Was this how the composition fellows were going to approach my poems?
At the rehearsal, participants and onlookers alike were breathing a sigh of relief that they had survived the exhausting Carter week.
Later that night one of the pianists was playing in the two-piano version of Rachmaninoff’s luscious but very long, very demanding Symphonic Dances. One of the singers was seriously under the weather. The composers and young artists had been working night and day. Several of the pieces were only just completed and the performers had barely enough time to learn them. Everyone seemed a little tired, and tense.
The plan was that at the concert, I would read my poems, then the new pieces would be performed, then they would be performed again in another order. Shulamit Ran, Tanglewood’s composer-in-residence and the person who had been working most closely with the composition fellows, and the two vocal coaches, Lucy Shelton and Dawn Upshaw, came up with a tentative order, capitalizing on the contrasts between the different voices singing each song and the different qualities of each setting. Ran had asked each of the composers for a short program note which she would read between the two sets. Everyone was enthusiastic about this. But once the rehearsal started, the energy level was a little low.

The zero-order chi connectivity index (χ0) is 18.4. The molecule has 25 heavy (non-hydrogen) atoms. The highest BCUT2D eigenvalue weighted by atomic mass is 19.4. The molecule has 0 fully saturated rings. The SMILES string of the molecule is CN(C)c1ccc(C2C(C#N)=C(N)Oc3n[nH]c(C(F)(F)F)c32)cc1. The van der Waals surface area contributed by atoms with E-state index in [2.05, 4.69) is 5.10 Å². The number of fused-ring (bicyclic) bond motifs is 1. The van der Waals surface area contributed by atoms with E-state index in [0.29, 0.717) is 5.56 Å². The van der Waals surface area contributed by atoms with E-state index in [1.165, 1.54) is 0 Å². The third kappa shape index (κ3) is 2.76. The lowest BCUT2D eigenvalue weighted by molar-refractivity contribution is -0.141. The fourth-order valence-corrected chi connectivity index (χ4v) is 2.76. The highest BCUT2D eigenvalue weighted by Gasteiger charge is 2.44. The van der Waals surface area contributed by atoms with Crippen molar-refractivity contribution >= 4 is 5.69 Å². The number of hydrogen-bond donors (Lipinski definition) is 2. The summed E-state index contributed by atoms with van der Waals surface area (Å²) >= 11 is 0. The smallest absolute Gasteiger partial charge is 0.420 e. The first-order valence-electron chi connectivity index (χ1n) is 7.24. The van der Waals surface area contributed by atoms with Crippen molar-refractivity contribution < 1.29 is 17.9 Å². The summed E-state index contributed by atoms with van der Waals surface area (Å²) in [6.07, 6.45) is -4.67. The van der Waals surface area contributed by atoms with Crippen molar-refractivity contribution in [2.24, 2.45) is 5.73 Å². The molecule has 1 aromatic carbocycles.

The songs were short—about four minutes each—but there would be only ten minutes to spend going over each one. The composers had suggestions for the singers and pianists, and were even doing some last-minute revisions. Several of the pieces got to be repeated, but some were interrupted so often, they could be run through only once. This was the first time I’d heard all of the songs all the way through. I was impressed at how much work was accomplished in barely two weeks, and a little amazed that there was finished work to show for it. I thought everyone had taken my poems very seriously, and was moved by that. And yet I wasn’t sure the whole thing was going to work. The order of the songs didn’t seem to be quite right. Individually, there was a lot of variety in these pieces, yet in this order, too many of the songs sounded oddly similar.